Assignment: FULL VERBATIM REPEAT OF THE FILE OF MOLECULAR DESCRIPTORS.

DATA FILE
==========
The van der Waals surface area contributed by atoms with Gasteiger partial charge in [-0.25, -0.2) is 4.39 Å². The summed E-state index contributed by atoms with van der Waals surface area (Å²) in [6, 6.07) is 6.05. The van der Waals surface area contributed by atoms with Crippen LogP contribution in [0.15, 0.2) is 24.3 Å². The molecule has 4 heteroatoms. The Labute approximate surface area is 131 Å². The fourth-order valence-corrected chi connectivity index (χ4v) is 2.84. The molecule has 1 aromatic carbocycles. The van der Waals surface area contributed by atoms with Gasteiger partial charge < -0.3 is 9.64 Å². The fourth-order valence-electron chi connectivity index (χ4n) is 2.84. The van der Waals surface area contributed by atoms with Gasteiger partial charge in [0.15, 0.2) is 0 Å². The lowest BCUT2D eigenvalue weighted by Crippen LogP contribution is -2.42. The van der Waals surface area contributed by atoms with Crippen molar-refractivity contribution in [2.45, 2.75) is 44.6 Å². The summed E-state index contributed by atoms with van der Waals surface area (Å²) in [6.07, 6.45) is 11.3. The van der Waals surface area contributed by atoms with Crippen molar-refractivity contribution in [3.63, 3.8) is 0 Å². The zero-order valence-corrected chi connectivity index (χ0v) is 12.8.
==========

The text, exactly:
The van der Waals surface area contributed by atoms with Gasteiger partial charge in [-0.25, -0.2) is 4.39 Å². The summed E-state index contributed by atoms with van der Waals surface area (Å²) in [6, 6.07) is 6.05. The van der Waals surface area contributed by atoms with Crippen LogP contribution in [0.15, 0.2) is 24.3 Å². The molecule has 4 heteroatoms. The Labute approximate surface area is 131 Å². The fourth-order valence-corrected chi connectivity index (χ4v) is 2.84. The molecule has 1 aromatic carbocycles. The van der Waals surface area contributed by atoms with Gasteiger partial charge < -0.3 is 9.64 Å². The fourth-order valence-electron chi connectivity index (χ4n) is 2.84. The van der Waals surface area contributed by atoms with Gasteiger partial charge in [0.15, 0.2) is 0 Å². The lowest BCUT2D eigenvalue weighted by Crippen LogP contribution is -2.42. The van der Waals surface area contributed by atoms with Crippen molar-refractivity contribution in [2.45, 2.75) is 44.6 Å². The summed E-state index contributed by atoms with van der Waals surface area (Å²) in [6.07, 6.45) is 11.3. The van der Waals surface area contributed by atoms with Crippen molar-refractivity contribution in [3.63, 3.8) is 0 Å². The zero-order valence-corrected chi connectivity index (χ0v) is 12.8.